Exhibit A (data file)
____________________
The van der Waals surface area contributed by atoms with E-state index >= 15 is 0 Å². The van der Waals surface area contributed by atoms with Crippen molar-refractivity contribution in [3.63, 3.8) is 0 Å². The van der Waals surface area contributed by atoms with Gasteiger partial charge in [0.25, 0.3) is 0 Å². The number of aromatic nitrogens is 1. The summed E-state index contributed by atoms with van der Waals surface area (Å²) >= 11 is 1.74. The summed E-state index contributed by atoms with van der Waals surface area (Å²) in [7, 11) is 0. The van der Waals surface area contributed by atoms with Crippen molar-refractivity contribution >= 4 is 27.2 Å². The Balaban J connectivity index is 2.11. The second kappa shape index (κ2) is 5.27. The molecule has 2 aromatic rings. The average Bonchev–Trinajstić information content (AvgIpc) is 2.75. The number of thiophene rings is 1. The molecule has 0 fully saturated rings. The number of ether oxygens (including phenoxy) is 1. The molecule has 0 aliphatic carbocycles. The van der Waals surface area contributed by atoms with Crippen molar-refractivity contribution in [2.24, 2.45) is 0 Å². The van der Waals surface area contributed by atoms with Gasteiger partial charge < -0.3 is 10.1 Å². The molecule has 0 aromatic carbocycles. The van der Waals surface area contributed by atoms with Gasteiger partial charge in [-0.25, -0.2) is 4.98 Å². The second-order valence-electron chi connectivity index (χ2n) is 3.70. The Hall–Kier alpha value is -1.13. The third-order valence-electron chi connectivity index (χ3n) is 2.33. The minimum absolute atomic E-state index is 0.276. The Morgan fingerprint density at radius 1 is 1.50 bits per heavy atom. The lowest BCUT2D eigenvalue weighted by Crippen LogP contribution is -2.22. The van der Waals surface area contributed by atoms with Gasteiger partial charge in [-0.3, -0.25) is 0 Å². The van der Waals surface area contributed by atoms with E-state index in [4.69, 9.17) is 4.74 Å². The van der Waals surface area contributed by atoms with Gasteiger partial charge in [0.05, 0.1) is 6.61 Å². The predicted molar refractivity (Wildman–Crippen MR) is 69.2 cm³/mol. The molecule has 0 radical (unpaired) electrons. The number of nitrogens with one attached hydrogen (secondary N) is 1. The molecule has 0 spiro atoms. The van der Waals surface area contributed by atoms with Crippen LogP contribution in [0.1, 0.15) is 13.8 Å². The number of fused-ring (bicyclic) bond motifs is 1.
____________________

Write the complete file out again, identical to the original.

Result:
The van der Waals surface area contributed by atoms with E-state index >= 15 is 0 Å². The van der Waals surface area contributed by atoms with Crippen molar-refractivity contribution in [3.63, 3.8) is 0 Å². The van der Waals surface area contributed by atoms with Gasteiger partial charge in [0.25, 0.3) is 0 Å². The number of aromatic nitrogens is 1. The summed E-state index contributed by atoms with van der Waals surface area (Å²) >= 11 is 1.74. The summed E-state index contributed by atoms with van der Waals surface area (Å²) in [7, 11) is 0. The van der Waals surface area contributed by atoms with Crippen molar-refractivity contribution >= 4 is 27.2 Å². The Balaban J connectivity index is 2.11. The second kappa shape index (κ2) is 5.27. The molecule has 2 aromatic rings. The average Bonchev–Trinajstić information content (AvgIpc) is 2.75. The number of thiophene rings is 1. The molecule has 0 fully saturated rings. The number of ether oxygens (including phenoxy) is 1. The molecule has 0 aliphatic carbocycles. The van der Waals surface area contributed by atoms with Crippen molar-refractivity contribution in [2.24, 2.45) is 0 Å². The van der Waals surface area contributed by atoms with Gasteiger partial charge < -0.3 is 10.1 Å². The molecule has 0 aromatic carbocycles. The van der Waals surface area contributed by atoms with Gasteiger partial charge in [-0.25, -0.2) is 4.98 Å². The second-order valence-electron chi connectivity index (χ2n) is 3.70. The Hall–Kier alpha value is -1.13. The third-order valence-electron chi connectivity index (χ3n) is 2.33. The minimum absolute atomic E-state index is 0.276. The Morgan fingerprint density at radius 1 is 1.50 bits per heavy atom. The lowest BCUT2D eigenvalue weighted by Crippen LogP contribution is -2.22. The van der Waals surface area contributed by atoms with Gasteiger partial charge in [-0.3, -0.25) is 0 Å². The van der Waals surface area contributed by atoms with E-state index in [4.69, 9.17) is 4.74 Å². The van der Waals surface area contributed by atoms with Gasteiger partial charge in [0.05, 0.1) is 6.61 Å². The predicted molar refractivity (Wildman–Crippen MR) is 69.2 cm³/mol. The molecule has 0 radical (unpaired) electrons. The number of nitrogens with one attached hydrogen (secondary N) is 1. The molecule has 0 spiro atoms. The van der Waals surface area contributed by atoms with Crippen LogP contribution in [0.1, 0.15) is 13.8 Å². The number of fused-ring (bicyclic) bond motifs is 1.